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Athletic Training


bones of the foot 14 phalanges 5 metatarsals 7 tarsals cuboid navicular calcaneus talus sesamoids
ankle mortise aka talocrural joint tibia fibula talus
pes planus flat arch forcing foot into pronation higher risk for eversion ankle sprains
pes cavus high arch forcing foot into supination higher risk for lateral ankle sprains
sublingual hematoma accumulation of blood beneath the nail from direct contact can require pressure relief if painful
pressure relief for sublingual hematoma needle drill cauterizer
retrocalcaneal bursitis pump bump caused by friction over retrocalcaneal bursa causing inflammation and irritation
Morton's neuroma irritation of surrounding nerve between the 3rd and 4th metatarsal caused by overuse or tight shoes
soft tissue involved in LATERAL ankle sprain ATF, calcanealfibular, and PTF
shin splints medial tibial stress syndrome
patella largest sesamoid bone in the body
medial meniscus attaches to capsule and MCL C shaped
lateral meniscus attaches to capsule and popliteus muscle O shaped
meniscal blood supply outer red red middle red white inner white white
ACL stands for anterior cruciate ligament
ACL stabilizes the tibia against internal rotation, and secondary restraint for valgus and verus forces
collateral ligaments of the knee MCL (medial collateral ligament) LCL (lateral collateral ligament)
MCL prevents against ______ forces valgus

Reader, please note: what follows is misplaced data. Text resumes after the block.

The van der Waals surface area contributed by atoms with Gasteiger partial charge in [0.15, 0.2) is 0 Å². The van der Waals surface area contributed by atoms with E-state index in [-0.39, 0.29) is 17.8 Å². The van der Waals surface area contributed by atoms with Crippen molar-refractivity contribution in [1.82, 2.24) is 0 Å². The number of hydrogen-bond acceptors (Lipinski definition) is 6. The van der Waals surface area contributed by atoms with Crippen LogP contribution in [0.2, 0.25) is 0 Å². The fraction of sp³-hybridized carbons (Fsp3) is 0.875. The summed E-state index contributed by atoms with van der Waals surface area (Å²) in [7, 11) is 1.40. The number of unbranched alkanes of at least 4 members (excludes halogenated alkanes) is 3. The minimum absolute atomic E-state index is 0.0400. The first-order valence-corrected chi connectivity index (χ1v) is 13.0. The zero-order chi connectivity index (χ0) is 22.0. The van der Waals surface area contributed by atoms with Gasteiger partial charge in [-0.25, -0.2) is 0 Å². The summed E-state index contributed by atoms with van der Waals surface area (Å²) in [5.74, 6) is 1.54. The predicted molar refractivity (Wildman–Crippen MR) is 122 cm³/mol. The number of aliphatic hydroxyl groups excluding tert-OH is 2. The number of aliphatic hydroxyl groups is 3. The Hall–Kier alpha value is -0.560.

LCL prevents against ______ forces verus
muscles of the quad vastus lateralis vastus intermedialis vastus medialis rectus femoris
muscles of the hamstring semitendinosis semimembranosus bicep femoris
quad action knee extension and hip flexion
hamstring action knee flexion and hip extension
sartorius longest muscle in the body
knocked knee genu valgum
knocked knee prone to medial knee pathology
bow legged genu varum
bow legged prone to lateral knee pathology
hyper extended knee genu recurvatum
hyper extended knee prone to anterior/posterior knee pathology
extra capsular swelling localized over injury site
true leg length ASIS to medial malleolus
apparent leg length belly button to medial malleolus
predisposing factors for ACL sprain gender sport surface muscle imbalance hormones Q angle trochlear notch
ACL sprain special tests anterior drawer lachman's pivot shift test
patella tendonitis (stage 1) during activity
patella tendonitis (stage 2) during and after activity
patella tendonitis (stage 3) during and prolonged after activity
Q angle angle created from ASIS through the middle of the patella to the tibial tuberosity
iliofemoral ligament prevents hyperextension and external rotation of femur from ilium; strongest
muscles connecting femur to pelvis gluteus minimus piriformis adductor magnus adductor brevis adductor longus bicep femoris semitendonosis
most common hip dislocation (very rare) posterior dislocation (flexion and adduction)
hip pointer direct impact to iliac spine or iliac crest
avascular necrosis degeneration of the femoral head caused by lack of blood supply symptoms are pain, weakness, and loss of function